1. Parental adherence to mobile health. What are the factors that correlate to parents entering or not entering data?
  2. Unplanned readmissions. Can we develop predictive analytics, based on previously entered data, to help identify future unplanned admissions and subsequently avoid them?
  3. Parental experience. How can we more effectively prepare parents to care for a baby at home during the high-risk interstage period? This qualitative study involves the evaluation of 120 hours of audio interviews with parents to learn how they cope with caring for a baby with a complex condition.
  4. Video scoring tool. Can we better predict risks of readmission through video scoring? Developed by Doaa Aly, MBBCH, former Ward Family Heart Center Fellow, this tool assigns a score to each video uploaded by a parent. Dr. Aly won the Outstanding Investigator Award for this tool at the Cardiology 2019 Conference at the Children’s Hospital of Philadelphia.
  5. Video scoring tool, phase 2. Can we validate the findings from the video scoring tool developed by Dr. Aly? Phase 1 was conducted solely at Children’s Mercy. Phase 2 is a multisite effort to validate the original findings at all other CHAMP sites.

CHAMP is Multilingual 

If a baby comes from a non-English-speaking family, its risk of death from complications during the interstage period may be higher. To address this concern, the team developed the app in additional languages:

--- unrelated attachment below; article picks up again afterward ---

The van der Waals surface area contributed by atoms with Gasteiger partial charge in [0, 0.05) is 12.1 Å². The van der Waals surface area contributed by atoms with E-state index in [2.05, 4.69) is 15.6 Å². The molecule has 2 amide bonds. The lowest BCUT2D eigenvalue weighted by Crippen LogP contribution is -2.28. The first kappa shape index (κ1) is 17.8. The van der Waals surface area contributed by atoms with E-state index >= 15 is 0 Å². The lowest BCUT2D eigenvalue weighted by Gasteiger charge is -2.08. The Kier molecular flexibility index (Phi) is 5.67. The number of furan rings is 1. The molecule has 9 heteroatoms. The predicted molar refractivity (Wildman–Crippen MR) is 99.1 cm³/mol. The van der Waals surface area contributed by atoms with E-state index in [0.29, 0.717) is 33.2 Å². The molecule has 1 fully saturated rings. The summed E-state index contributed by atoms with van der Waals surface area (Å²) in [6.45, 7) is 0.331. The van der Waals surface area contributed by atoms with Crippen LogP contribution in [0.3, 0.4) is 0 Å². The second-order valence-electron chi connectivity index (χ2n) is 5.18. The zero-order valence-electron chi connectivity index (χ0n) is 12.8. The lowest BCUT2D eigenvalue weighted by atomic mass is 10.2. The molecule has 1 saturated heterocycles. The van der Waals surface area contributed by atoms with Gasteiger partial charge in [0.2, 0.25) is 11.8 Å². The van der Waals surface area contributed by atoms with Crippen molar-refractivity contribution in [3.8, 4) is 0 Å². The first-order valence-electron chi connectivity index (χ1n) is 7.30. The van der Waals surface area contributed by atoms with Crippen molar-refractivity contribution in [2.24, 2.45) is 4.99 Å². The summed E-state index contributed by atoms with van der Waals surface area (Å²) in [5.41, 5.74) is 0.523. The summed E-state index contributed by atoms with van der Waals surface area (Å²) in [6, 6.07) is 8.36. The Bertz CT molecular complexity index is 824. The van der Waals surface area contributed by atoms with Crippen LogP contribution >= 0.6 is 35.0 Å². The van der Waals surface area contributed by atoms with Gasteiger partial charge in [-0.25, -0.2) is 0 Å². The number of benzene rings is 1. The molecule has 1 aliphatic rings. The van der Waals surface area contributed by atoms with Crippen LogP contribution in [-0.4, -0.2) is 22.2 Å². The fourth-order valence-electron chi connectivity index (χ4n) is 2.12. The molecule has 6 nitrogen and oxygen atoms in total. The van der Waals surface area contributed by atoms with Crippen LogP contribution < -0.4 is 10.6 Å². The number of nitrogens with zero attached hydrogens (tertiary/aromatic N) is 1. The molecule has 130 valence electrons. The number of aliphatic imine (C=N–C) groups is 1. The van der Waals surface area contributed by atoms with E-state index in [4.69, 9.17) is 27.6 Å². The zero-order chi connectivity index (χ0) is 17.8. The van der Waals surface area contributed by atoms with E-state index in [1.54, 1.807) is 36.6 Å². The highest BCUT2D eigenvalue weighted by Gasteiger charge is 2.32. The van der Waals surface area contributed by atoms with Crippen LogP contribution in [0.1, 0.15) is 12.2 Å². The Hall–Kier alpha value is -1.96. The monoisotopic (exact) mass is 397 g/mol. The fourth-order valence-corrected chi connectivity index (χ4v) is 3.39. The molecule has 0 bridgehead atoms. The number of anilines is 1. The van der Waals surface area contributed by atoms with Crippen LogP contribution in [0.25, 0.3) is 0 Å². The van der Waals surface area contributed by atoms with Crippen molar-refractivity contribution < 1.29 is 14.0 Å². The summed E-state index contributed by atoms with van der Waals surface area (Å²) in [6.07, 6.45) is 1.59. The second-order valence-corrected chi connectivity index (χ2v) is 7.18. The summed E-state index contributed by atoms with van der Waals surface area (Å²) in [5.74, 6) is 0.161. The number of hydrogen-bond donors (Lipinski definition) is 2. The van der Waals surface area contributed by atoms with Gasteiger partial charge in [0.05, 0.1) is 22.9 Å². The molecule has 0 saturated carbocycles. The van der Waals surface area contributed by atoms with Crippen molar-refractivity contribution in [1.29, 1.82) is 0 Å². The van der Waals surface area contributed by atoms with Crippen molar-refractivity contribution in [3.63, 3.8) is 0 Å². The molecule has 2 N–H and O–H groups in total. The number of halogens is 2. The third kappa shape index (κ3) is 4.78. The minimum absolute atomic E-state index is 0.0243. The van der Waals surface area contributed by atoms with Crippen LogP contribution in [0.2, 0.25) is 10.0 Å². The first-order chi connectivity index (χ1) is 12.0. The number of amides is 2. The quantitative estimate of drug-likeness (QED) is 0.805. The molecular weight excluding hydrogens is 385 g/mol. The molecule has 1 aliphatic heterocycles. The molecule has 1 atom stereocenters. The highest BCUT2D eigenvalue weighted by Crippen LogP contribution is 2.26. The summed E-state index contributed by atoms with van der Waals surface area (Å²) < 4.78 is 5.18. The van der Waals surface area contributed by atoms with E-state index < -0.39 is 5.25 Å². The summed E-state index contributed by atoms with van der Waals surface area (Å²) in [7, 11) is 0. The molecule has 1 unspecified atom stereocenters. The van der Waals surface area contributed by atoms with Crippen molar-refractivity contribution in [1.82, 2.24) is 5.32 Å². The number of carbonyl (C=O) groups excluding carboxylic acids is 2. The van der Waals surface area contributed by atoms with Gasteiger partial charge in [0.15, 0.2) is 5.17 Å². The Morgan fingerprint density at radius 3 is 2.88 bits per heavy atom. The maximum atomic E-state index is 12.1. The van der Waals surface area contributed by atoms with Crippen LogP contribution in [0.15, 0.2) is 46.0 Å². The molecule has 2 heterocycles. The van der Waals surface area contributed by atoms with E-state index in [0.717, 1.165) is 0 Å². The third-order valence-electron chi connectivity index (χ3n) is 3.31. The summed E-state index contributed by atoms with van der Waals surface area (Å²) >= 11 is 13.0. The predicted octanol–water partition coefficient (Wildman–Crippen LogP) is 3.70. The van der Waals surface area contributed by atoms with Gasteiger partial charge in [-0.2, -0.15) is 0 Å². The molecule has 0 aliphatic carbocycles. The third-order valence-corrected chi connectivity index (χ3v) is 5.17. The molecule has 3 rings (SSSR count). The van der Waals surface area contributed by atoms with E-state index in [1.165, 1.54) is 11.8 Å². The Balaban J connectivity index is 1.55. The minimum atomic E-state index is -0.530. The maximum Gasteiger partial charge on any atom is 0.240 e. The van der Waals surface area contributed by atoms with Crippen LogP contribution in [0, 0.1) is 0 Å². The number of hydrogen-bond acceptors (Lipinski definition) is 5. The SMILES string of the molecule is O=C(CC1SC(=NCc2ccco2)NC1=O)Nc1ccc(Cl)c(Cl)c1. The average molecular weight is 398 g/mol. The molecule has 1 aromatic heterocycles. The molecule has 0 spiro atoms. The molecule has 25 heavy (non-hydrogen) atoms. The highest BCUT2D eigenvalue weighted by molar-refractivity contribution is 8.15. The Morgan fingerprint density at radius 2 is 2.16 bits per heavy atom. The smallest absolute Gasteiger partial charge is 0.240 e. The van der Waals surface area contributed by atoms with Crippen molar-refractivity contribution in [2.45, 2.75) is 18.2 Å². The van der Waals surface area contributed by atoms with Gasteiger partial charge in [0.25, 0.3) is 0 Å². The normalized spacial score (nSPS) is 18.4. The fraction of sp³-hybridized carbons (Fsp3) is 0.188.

• Spanish
  • Arabic
  • Chinese
  • Filipino
  • French
  • German
  • Korean
  • Vietnamese

Patient Snapshot

  • 11% Nonwhite
  • 16% Hispanic/Latino
  • 42% live > 100 miles from care center
  • 56.2% have Medicaid insurance
  • 5% use non-English CHAMP app
  • 50% of patients have hypoplastic left heart syndrome (HLHS) with Norwood or hybrid palliations 

​Learn More About CHAMP

Hayley Hancock, MD, CHAMP Medical Director

hshancock@cmh.edu • (816) 302-3657

Amy Ricketts, RN-C, CHAMP Multisite Project Manager

amricketts@cmh.edu • (816) 302-3657

For consults, admissions or transport call: 1 (800) GO MERCY / 1 (800) 466 3729.

About Us

Children’s Mercy Kansas City is an independent, non-profit, 390-bed pediatric health system, providing over half a million patient encounters each year for children from across the country. Children’s Mercy is ranked by U.S. News & World Report in all ten specialties. We have received Magnet® recognition five times for excellence in nursing services. In affiliation with the University of Missouri-Kansas City, our faculty of nearly 800 pediatric specialists and researchers is actively involved in clinical care, pediatric research and educating the next generation of pediatricians and pediatric subspecialists. The Children’s Mercy Research Institute (CMRI) integrates research and clinical care with nationally recognized expertise in genomic medicine, precision therapeutics, population health, health care innovation and emerging infections. In 2021 the CMRI moved into a nine-story, 375,000-square-foot space emphasizing a translational approach to research in which clinicians and researchers work together to accelerate the pace of discovery that enhances care.